The Bicentennial Man and Other Stories – Review

The Bicentennial Man and Other Stories by Isaac Asimov

Published in 1976

Pages: 211

Genre: Science fiction, short story collection

“Here I am with another collection of science fiction stories, and I sit here and think, with more than a little astonishment, that I have been writing and publishing fiction now for just three-eighths of a century.”

The Bicentennial Man and Other Stories is a short story collection by Isaac Asimov that not only showcases his writing, but gives insight into the background and origin of each story. Asimov is one of the most famous science fiction writers, and it is easy to see why his range and skill with words continue to be celebrated. Since this is a collection of short stories (and the first one I have reviewed on the blog), I will give short descriptions of each story and then my overall impression of the book.

Three Laws of Robotics:

  1. A robot may not injure a human being or, through inaction, allow a human being to come to harm.
  2. A robot must obey orders given it by human beings except where such orders would conflict with the First Law.
  3. A robot must protect its own existence as long as such protection does not conflict with the First or Second Law.

Continue reading “The Bicentennial Man and Other Stories – Review”

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Blue Like Jazz – Review

Blue Like Jazz by Donald Miller

Published in 2003

Pages: 240

Genre: Nonfiction, semi-autobiographical, spirituality

“I once listened to an Indian on television say that God was in the wind and water, and I wondered at how beautiful that was because it meant you could swim in Him or have Him brush your face in a breeze.”

Though the subtitle of Blue Like Jazz, by Donald Miller, may seem like a bit of an oxymoron, “nonreligious thoughts on Christian theology” is precisely what the book covers. This is a book that does not seek to preach or convert, though it does play to a certain audience; people within or without the church who have reservations about their faith and are looking somewhere other than religious officials for advice fall into this category. Through his ever-present and well-written voice, Miller makes reading the book more like having a casual conversation with a friend than a lofty discussion of Christianity. Continue reading “Blue Like Jazz – Review”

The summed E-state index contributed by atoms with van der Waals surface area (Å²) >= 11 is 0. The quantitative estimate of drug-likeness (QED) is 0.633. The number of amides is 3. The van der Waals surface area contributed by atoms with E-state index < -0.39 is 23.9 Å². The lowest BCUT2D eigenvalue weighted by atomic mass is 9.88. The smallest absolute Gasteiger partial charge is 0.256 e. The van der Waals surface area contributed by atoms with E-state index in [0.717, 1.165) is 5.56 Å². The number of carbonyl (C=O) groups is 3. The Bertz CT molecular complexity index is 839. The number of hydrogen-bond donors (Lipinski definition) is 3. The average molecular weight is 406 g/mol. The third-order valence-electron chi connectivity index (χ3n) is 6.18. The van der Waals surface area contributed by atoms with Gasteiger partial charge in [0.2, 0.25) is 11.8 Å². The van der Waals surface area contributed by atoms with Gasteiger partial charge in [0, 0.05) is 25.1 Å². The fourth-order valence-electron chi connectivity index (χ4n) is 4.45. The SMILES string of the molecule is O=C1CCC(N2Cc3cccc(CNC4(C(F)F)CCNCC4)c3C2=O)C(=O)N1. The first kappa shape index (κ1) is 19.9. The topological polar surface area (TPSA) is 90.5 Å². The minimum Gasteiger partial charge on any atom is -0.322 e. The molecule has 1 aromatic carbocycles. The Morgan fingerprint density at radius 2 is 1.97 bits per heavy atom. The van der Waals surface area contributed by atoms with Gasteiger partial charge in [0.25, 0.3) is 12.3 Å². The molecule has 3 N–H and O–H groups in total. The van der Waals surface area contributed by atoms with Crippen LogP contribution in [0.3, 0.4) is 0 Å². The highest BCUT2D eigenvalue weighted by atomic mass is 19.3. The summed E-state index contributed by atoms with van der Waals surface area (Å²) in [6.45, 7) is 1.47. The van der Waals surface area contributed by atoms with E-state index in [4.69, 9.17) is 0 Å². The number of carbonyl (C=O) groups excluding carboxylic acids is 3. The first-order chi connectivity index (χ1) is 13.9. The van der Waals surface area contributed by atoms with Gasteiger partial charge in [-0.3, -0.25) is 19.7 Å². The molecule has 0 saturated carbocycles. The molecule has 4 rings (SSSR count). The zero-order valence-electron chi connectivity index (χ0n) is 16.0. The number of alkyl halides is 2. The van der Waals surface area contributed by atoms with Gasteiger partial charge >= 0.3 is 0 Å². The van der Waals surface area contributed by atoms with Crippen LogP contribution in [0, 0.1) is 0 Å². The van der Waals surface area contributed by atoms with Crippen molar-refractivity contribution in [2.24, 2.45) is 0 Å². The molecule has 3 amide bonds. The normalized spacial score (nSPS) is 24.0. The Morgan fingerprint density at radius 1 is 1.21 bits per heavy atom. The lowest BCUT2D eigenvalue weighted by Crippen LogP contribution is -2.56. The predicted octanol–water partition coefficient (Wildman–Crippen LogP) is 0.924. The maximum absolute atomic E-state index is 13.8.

The Divine Comedy – Review

Divina Commedia (Divine Comedy) by Dante Alighieri

Written in 1320, first printed in 1472

Carlyle-Okey-Wicksteed Unabridged Translation

Pages: 625

Genre: Narrative poem, Italian literature

“In the middle of the journey of our life I came to myself in a dark wood where the straight way was lost.”

Arguably one of the most influential pieces of long-form poetry in the Western world, The Divine Comedy by Dante Alighieri is an intimidating and enriching tome. After an introduction that gives historical context about the author and the poem itself, the reader is thrust back into the world of 14th century Italy. This allegorical poem is split into three sections: Inferno, Purgatorio, and Paradiso; as Dante climbs through Hell up to Purgatory before his ascension to Heaven, he likewise travels from sin into reconciliation through purgation, and finally redemption in paradise. Continue reading “The Divine Comedy – Review”